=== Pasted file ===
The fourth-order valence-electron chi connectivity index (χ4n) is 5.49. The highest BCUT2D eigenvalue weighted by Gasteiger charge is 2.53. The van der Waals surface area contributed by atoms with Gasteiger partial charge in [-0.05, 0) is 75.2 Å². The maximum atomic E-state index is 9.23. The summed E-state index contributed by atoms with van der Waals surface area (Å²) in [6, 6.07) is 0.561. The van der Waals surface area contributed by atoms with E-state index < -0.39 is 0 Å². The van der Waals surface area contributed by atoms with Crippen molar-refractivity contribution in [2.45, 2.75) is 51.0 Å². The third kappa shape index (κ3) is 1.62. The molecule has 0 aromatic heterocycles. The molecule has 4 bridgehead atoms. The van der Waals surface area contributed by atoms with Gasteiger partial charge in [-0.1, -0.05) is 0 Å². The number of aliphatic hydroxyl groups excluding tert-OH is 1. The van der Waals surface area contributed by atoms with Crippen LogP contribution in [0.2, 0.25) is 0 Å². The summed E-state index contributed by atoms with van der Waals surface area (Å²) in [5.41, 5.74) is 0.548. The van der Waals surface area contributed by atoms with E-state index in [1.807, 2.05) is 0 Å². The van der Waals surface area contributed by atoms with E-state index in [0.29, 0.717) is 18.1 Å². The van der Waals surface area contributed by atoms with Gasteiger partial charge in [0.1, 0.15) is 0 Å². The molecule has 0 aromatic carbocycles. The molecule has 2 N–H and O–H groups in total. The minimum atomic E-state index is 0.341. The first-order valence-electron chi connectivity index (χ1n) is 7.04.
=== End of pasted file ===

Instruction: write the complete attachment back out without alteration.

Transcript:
The fourth-order valence-electron chi connectivity index (χ4n) is 5.49. The highest BCUT2D eigenvalue weighted by Gasteiger charge is 2.53. The van der Waals surface area contributed by atoms with Gasteiger partial charge in [-0.05, 0) is 75.2 Å². The maximum atomic E-state index is 9.23. The summed E-state index contributed by atoms with van der Waals surface area (Å²) in [6, 6.07) is 0.561. The van der Waals surface area contributed by atoms with E-state index < -0.39 is 0 Å². The van der Waals surface area contributed by atoms with Crippen molar-refractivity contribution in [2.45, 2.75) is 51.0 Å². The third kappa shape index (κ3) is 1.62. The molecule has 0 aromatic heterocycles. The molecule has 4 bridgehead atoms. The van der Waals surface area contributed by atoms with Gasteiger partial charge in [-0.1, -0.05) is 0 Å². The number of aliphatic hydroxyl groups excluding tert-OH is 1. The van der Waals surface area contributed by atoms with Crippen LogP contribution in [0.2, 0.25) is 0 Å². The summed E-state index contributed by atoms with van der Waals surface area (Å²) in [5.41, 5.74) is 0.548. The van der Waals surface area contributed by atoms with E-state index in [1.807, 2.05) is 0 Å². The van der Waals surface area contributed by atoms with E-state index in [0.29, 0.717) is 18.1 Å². The van der Waals surface area contributed by atoms with Gasteiger partial charge in [0.1, 0.15) is 0 Å². The molecule has 0 aromatic carbocycles. The molecule has 2 N–H and O–H groups in total. The minimum atomic E-state index is 0.341. The first-order valence-electron chi connectivity index (χ1n) is 7.04.